Economists have developed a large literature on optimal contracting in a principal-agent setting, illustrating how a labor contract can overcome informational asymmetries. Authors such as Tirole (1986) have expanded upon the standard principal-agent framework to consider the possibility of collusion within firms. For instance, Tirole shows that in a three-tier hierarchy where the principal hires a supervisor to report on the agent, possibilities for corruption exist wherein the supervisor might become an advocate for the agent. The supervisor could be bribed by the agent to provide preferential performance evaluations. Such activity generates a surplus for both the supervisor and the agent at the principal's expense.
Such corrupt and collusive behavior can take many forms. Robinson and Bennett (1995) categorize deviant behavior as, for example, unjustifiably terminating an employee, working unnecessary overtime, accepting kickbacks, and lying about hours worked, and they note that consistent punishment, proportional to the seriousness of the deviant action, is crucial to preventing such behavior and maintaining organizational morale. Kacmar and Carlson (1998) focus on deviant political behavior in organizations. They document employee complaints about preferential promotions, demotions, job assignments, and performance evaluations. Some examples cited specifically portray collusive cliques at work within the firm. For example, one respondent indicated that he was asked by the V.P. of Operations to spy on another department. When he refused, his mail was opened and he was prevented from working with members of that VP's "team." As Kacmar and Carlson note, such collusion creates serious problems for the organization, ranging from inefficient use of resources to lowered morale. Raelin (1986) hypothesizes that such a political environment encourages additional deviant behavior.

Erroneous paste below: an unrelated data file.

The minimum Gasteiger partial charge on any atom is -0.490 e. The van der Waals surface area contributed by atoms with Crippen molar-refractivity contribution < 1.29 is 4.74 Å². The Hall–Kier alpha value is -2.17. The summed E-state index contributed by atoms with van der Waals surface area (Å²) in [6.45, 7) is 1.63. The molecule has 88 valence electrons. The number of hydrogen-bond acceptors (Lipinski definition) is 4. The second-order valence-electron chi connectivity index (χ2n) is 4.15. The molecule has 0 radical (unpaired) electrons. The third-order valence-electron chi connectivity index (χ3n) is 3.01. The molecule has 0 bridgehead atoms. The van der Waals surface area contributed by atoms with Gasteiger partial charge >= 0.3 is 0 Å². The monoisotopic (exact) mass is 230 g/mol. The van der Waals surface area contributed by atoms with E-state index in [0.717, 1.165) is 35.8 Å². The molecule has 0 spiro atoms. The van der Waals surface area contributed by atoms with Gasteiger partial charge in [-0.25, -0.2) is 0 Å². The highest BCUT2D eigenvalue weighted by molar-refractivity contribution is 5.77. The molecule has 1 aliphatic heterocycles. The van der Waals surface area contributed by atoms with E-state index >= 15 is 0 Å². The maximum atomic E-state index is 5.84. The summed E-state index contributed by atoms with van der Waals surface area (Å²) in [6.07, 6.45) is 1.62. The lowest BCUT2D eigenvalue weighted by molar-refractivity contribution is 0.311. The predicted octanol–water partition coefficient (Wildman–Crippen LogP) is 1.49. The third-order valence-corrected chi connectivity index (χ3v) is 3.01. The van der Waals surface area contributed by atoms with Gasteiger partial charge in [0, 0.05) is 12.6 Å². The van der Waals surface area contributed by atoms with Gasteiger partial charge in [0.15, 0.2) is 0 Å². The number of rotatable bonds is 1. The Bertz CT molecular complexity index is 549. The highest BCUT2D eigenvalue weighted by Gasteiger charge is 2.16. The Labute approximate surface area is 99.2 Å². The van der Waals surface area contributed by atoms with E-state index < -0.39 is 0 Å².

Tirole and others such as Holmstrom and Milgrom (1991) and Bac (1996) speculate that bureaucratization and formalization can prevent some types of intrafirm collusion.  By restricting the discretion of workers, the firm can reduce the opportunities for and potential gains from corruption. Sundstrom (1988) documents one instance of such behavior by studying the wage-setting policies of an explosives factory in the WWI era. Prior to reform, wages for most workers were set by shop foremen with little or no regulation from central authority. The result was a "foreman's empire" rife with the predictable corruption and kickbacks. Such a system of wage setting would allow a corrupt foreman to sell jobs, reward workers who cooperated in other types of corruption, or simply buy the silence of potential whistle-blowers. Standardization of wages reduced this form of collusion; foremen still made most hiring decisions, but their ability to grant preferential or inflated wages was eliminated. As Tirole (1986) notes, s uch corruption was reduced even further when firms took hiring and promotion responsibilities away from shop foremen and transferred them to a central human resources department.
Similarly, other types of formalization, such as formal labor contracts, job descriptions, written evaluations, or policies and procedures manuals can reduce the autonomy of any particular employee, thereby reducing the opportunities for corruption. According to Demski et al. (1999), such formalization is useful in consulting and law firms, as well as other organizations that deal with confidential information about their clients. In the absence of codified standards, deviant employees might use this proprietary information for their own private ends, but bureaucratization can check this impulse and allow such information to flow safely and efficiently through the firm. Likewise, Miceli (1996) argues that deviant managers often are in a position to reward compliance or punish dissent, and that consistent application of rules within the firm can control these tendencies and deny such managers the opportunity to abuse their authority. …